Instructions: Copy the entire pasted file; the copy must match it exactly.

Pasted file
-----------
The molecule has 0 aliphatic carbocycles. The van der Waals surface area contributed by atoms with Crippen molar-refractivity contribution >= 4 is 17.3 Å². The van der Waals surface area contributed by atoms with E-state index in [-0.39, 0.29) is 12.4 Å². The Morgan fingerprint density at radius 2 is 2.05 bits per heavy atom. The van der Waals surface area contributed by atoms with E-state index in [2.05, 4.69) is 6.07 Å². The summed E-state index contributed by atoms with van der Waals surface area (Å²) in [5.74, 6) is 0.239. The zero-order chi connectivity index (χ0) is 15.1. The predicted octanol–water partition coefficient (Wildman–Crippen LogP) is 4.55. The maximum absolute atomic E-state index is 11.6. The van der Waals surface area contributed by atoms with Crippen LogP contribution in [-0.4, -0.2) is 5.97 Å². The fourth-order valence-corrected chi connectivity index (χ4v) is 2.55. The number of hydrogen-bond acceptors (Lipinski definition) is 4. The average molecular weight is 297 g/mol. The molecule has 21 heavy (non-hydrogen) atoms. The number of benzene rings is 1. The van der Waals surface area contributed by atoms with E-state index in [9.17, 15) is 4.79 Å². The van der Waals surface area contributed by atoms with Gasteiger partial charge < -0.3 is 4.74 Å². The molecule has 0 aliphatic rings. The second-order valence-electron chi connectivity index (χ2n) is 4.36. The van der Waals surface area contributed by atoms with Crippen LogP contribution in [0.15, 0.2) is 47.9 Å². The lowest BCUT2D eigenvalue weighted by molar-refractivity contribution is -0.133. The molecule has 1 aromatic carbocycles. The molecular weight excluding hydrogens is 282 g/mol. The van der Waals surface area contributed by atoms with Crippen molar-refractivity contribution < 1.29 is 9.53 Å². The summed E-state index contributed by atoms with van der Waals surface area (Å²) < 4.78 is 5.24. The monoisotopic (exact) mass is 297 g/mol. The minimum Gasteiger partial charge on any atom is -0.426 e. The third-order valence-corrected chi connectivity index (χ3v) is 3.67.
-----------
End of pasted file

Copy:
The molecule has 0 aliphatic carbocycles. The van der Waals surface area contributed by atoms with Crippen molar-refractivity contribution >= 4 is 17.3 Å². The van der Waals surface area contributed by atoms with E-state index in [-0.39, 0.29) is 12.4 Å². The Morgan fingerprint density at radius 2 is 2.05 bits per heavy atom. The van der Waals surface area contributed by atoms with E-state index in [2.05, 4.69) is 6.07 Å². The summed E-state index contributed by atoms with van der Waals surface area (Å²) in [5.74, 6) is 0.239. The zero-order chi connectivity index (χ0) is 15.1. The predicted octanol–water partition coefficient (Wildman–Crippen LogP) is 4.55. The maximum absolute atomic E-state index is 11.6. The van der Waals surface area contributed by atoms with Crippen LogP contribution in [-0.4, -0.2) is 5.97 Å². The fourth-order valence-corrected chi connectivity index (χ4v) is 2.55. The number of hydrogen-bond acceptors (Lipinski definition) is 4. The average molecular weight is 297 g/mol. The molecule has 21 heavy (non-hydrogen) atoms. The number of benzene rings is 1. The van der Waals surface area contributed by atoms with E-state index in [9.17, 15) is 4.79 Å². The van der Waals surface area contributed by atoms with Gasteiger partial charge < -0.3 is 4.74 Å². The molecule has 0 aliphatic rings. The second-order valence-electron chi connectivity index (χ2n) is 4.36. The van der Waals surface area contributed by atoms with Crippen LogP contribution in [0.15, 0.2) is 47.9 Å². The lowest BCUT2D eigenvalue weighted by molar-refractivity contribution is -0.133. The molecule has 1 aromatic carbocycles. The molecular weight excluding hydrogens is 282 g/mol. The van der Waals surface area contributed by atoms with Crippen molar-refractivity contribution < 1.29 is 9.53 Å². The summed E-state index contributed by atoms with van der Waals surface area (Å²) < 4.78 is 5.24. The monoisotopic (exact) mass is 297 g/mol. The minimum Gasteiger partial charge on any atom is -0.426 e. The third-order valence-corrected chi connectivity index (χ3v) is 3.67.